Murphy broadens disclosure on governor’s gifts from new friends
If Gov. Phil Murphy accepts gifts from Middle East kings or NFL team owners, like his predecessor did, the public will find out the details. (Unless he’s known them a long time.)
On his first full day in office, and in his second executive order, Gov. Phil Murphy made changes to the Governor’s Code of Conduct to require disclosure of expensive gifts from friends a governor makes during his or her time as a candidate or in office.
New Jersey has had a code of conduct specifically for the governor since 2003, when then-Gov. James McGreevey agreed to one recommended by an advisory panel following questions about a trip to Puerto Rico that was initially paid for a labor union, one year after a state-funded family reunion in an official trip to Ireland.
The code of conduct has been tweaked and kept in the place by each governor since. The most meaningful change to it made by Gov. Phil Murphy is a new rule for gifts – disclosure of anything valued at $390 or more, unless they’re from a personal friend he knew before 2015.
“A very bright line distinction between pre-existing relationships and folks that we’ve met in a political context,” Murphy said. “And that’s a bright line that we feel strongly about.”
In his term, former Gov. Chris Christie was criticized for airfare, lodging and tickets he accepted without disclosure from the king of Jordan and Dallas Cowboys owner Jerry Jones. He met both as governor and said the gifts were appropriate because they were each personal friends.
Murphy’s executive order says gifts from relatives and “long-time personal friends” he has known since before Jan. 16, 2015, three years before his inauguration.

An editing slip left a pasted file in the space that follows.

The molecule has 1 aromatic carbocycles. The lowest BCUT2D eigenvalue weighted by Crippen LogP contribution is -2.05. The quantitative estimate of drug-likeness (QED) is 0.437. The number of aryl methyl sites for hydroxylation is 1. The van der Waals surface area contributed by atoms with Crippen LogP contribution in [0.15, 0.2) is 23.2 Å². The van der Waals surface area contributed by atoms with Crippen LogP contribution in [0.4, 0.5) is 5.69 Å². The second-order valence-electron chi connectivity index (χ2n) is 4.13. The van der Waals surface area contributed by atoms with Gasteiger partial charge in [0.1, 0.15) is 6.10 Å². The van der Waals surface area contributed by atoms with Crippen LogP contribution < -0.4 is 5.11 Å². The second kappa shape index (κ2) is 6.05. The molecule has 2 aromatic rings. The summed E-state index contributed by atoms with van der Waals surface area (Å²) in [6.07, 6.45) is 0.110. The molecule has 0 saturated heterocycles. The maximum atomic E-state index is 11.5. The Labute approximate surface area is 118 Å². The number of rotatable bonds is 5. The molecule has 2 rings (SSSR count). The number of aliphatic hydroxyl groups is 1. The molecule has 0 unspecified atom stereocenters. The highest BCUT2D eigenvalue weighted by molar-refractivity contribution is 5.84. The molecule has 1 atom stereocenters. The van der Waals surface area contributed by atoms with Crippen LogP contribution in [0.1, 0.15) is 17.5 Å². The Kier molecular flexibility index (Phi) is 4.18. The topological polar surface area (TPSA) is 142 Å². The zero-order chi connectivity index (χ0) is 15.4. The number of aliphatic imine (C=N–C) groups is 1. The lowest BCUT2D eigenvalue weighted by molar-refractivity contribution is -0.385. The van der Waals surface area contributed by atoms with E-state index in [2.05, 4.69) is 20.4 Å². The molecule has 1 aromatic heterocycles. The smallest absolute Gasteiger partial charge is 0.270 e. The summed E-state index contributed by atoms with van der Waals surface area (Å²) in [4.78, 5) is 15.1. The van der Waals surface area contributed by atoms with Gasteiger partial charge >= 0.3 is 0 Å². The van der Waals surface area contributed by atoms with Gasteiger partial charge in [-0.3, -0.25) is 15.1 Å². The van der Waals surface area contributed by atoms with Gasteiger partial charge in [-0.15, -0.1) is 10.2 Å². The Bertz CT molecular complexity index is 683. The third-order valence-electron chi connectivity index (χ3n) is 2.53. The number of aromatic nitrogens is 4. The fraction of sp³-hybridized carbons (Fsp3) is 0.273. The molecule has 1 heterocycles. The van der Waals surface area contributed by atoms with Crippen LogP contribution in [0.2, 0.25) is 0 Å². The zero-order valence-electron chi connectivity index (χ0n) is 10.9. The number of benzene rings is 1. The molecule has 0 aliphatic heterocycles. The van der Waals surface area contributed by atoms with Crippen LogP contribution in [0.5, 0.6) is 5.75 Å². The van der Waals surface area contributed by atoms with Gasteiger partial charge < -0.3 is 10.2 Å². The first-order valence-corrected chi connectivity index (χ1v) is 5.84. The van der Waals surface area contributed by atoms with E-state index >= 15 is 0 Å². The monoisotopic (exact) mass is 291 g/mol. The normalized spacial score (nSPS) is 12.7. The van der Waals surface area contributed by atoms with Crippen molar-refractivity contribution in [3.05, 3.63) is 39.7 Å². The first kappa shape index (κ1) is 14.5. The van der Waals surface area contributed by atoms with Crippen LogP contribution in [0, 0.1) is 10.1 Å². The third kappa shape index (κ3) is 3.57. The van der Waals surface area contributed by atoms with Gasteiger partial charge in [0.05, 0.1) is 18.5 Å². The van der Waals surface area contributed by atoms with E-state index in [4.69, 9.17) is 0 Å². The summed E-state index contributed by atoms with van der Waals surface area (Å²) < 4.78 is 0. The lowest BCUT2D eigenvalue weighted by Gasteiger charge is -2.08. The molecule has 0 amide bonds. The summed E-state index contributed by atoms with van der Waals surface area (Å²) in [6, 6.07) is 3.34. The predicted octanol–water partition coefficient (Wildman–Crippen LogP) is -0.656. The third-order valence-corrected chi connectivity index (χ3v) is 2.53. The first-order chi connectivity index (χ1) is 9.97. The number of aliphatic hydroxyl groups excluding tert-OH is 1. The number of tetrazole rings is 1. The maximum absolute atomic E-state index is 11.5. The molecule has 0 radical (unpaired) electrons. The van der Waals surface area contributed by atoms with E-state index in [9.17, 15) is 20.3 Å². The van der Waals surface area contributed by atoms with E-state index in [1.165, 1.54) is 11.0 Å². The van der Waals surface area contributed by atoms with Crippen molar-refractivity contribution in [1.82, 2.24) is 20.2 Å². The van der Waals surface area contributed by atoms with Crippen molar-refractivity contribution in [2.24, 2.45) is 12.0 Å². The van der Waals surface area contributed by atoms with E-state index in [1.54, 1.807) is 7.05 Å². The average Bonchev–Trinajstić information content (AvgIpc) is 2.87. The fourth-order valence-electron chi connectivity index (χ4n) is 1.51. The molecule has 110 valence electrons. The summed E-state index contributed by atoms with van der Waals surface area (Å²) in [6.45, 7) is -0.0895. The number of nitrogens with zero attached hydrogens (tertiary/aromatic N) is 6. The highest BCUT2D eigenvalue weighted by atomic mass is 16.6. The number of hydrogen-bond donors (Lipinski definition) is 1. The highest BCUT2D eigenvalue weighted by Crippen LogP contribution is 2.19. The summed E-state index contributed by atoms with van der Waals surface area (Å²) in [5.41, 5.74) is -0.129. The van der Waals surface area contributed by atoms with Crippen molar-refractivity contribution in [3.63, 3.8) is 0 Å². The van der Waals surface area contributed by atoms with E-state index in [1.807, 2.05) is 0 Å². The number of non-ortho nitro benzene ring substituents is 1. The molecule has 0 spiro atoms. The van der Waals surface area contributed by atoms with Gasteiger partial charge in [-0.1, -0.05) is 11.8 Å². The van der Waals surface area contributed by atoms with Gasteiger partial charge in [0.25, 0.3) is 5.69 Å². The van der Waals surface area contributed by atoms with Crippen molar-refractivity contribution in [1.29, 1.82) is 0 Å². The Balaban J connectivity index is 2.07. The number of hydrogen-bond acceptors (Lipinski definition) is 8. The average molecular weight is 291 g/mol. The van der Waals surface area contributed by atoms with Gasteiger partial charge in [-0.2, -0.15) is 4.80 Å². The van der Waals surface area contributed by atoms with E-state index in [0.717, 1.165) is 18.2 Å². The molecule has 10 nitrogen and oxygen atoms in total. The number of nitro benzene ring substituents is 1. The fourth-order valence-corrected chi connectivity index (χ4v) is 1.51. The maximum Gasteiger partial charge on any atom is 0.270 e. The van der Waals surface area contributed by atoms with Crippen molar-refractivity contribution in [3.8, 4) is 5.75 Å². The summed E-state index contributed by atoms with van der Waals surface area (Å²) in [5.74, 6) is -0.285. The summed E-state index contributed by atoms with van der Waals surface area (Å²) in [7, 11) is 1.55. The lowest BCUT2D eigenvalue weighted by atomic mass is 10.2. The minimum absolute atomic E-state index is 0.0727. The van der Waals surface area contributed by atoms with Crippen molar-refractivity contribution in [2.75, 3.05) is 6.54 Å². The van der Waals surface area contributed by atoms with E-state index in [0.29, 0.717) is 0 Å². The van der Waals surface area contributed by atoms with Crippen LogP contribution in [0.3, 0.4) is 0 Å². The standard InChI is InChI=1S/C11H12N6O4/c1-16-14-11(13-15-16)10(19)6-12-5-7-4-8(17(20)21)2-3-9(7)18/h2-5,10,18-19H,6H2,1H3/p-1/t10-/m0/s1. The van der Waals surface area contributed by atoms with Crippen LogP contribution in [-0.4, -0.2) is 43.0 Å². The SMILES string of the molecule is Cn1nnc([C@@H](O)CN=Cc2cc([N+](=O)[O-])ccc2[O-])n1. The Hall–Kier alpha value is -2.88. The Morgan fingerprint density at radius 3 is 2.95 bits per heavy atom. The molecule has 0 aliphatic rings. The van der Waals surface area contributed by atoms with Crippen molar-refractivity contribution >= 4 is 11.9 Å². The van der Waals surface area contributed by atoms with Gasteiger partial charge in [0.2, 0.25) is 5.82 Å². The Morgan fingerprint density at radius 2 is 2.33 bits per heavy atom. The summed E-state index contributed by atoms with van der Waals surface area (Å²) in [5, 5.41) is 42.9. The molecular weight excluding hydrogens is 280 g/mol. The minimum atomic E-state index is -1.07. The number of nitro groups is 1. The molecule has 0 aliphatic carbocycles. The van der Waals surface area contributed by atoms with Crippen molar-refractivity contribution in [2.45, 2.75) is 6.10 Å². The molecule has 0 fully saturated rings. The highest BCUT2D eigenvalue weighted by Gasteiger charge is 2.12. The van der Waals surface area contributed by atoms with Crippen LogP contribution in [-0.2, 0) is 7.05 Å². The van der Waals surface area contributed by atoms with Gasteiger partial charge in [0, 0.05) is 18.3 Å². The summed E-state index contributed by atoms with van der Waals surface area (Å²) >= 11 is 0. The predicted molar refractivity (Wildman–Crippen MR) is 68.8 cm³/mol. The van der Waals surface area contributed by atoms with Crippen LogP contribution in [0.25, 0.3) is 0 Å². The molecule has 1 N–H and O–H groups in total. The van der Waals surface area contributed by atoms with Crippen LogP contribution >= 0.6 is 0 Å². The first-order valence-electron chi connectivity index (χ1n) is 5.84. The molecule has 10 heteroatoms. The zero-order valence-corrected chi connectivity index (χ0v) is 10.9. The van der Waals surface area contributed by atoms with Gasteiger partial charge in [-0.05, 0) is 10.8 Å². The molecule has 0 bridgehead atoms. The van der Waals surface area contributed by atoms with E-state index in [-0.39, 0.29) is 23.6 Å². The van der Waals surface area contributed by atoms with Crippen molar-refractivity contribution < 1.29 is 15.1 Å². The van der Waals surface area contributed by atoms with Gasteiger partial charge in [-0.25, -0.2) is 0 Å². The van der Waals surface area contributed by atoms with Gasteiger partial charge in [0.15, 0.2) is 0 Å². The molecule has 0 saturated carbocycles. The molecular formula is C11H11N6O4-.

“If we were friends with you before then, long before we declared, that’s what we’re going to refer to as a preexisting relationship,” Murphy said. “… Anybody we’ve met since then is going to be subject to complete disclosure above the threshold of whatever the gift levels are.”
That threshold is now $390, borrowed from federal Foreign Gifts and Decorations Act. It was set at $313 in 2010 and $285 in 2003. Gifts valued below that are considered to be of minimal value and can be accepted by a governor.
Murphy’s executive order also differs from those his predecessors issued on the subject by adding a new category, home hospitality, to the list of things that can be accepted, along with gifts, favors, services, gratuities, meals, lodging or travel expenses.
It says home hospitality “consists of gifts of hospitality including food, drink, or occasional lodging that the Governor may receive in an individual’s home when the individual or a member of that individual’s family is present.”